On the days Roland had lacrosse practice, Sara went to the cave.
From her backyard, it was a 28-minute walk if she went straight there. Usually, she didn’t; the forest between tempted with so many things. When she was little, Sara had wished for a ‘real’ forest, all shadows and dense trees that curved to hide the world. But she grew to appreciate this one. High-desert sun filtered through the arms of ponderosas that reached up to touch clear blue sky. The heat wrapped around her as she walked the familiar path, a thick layer of long, orange pine needles softening each step. Sara didn’t have to look around to know where she was. Here was the tree where she’d found the wren’s nest last fall. Over there, the boulder where she’d cried when the sick baby raccoon died. These spaces knew her, and she them. She had charted them all, drawn every detail to scale.
Gradually, the trees thinned. She walked into a clearing and there it was, open and inviting. Sara paused to put on a sweater. She clipped on her bike helmet and hurried forward. She couldn’t stand the sun long in this outfit. September in the desert was no place for wool.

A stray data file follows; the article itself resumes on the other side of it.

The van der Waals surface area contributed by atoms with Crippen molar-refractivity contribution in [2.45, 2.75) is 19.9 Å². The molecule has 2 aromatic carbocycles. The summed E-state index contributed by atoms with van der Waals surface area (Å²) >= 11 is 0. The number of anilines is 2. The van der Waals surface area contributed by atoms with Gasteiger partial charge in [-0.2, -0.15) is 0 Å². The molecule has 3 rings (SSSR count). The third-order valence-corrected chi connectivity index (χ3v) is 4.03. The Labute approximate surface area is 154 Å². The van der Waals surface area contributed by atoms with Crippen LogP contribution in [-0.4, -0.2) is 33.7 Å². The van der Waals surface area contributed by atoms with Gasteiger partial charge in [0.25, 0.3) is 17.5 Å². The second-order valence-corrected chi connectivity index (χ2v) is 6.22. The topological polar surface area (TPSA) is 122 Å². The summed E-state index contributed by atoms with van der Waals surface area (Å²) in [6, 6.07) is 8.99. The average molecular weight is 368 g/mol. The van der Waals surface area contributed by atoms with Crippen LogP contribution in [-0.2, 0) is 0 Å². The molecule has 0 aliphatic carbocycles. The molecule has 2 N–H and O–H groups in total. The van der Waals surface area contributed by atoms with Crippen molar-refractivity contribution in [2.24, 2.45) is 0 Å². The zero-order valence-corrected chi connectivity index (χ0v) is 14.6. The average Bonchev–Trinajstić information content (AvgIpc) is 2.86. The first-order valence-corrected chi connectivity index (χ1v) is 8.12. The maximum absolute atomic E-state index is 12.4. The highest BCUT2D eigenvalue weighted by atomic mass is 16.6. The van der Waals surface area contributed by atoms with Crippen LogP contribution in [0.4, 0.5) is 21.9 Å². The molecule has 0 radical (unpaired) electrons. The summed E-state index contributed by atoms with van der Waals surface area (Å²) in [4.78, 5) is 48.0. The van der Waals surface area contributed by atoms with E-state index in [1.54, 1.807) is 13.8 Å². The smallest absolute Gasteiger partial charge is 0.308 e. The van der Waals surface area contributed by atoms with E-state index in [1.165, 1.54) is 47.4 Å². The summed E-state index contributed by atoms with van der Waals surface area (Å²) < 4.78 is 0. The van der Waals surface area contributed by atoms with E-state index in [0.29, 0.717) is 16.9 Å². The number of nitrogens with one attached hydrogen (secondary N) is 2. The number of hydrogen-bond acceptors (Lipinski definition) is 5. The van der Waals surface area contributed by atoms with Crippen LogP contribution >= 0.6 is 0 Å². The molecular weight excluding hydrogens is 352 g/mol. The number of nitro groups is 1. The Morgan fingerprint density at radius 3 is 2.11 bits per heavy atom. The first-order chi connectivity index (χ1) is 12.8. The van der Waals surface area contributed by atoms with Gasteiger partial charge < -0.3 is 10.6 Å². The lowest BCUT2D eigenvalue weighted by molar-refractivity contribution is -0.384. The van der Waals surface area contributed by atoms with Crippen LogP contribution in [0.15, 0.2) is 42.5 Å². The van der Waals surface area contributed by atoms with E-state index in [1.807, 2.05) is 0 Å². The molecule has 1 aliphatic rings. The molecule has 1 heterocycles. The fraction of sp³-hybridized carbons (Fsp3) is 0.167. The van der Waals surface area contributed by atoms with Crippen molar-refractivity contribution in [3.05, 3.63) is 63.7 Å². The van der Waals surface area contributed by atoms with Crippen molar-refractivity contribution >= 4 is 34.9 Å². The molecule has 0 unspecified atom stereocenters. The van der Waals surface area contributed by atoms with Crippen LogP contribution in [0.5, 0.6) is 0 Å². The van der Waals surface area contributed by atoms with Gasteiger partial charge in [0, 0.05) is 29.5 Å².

Just when the heat grew intolerable, she hit it: an exhalation. The cave reached you before you reached it, drawing you in. It was like stepping through a curtain of water, an invisible barrier that separated two worlds. Just a few yards away it was a 90-degree day. Here, at the maw, 40; 42, actually. Two degrees warmer than last week. Sara jotted it down in her field notes, put her thermometer away. Closing her eyes, she breathed in the damp, earthy aromas of moss, fern, basalt, and clay. And today, something else, something she couldn’t identify. Like the smell when you blew out a match.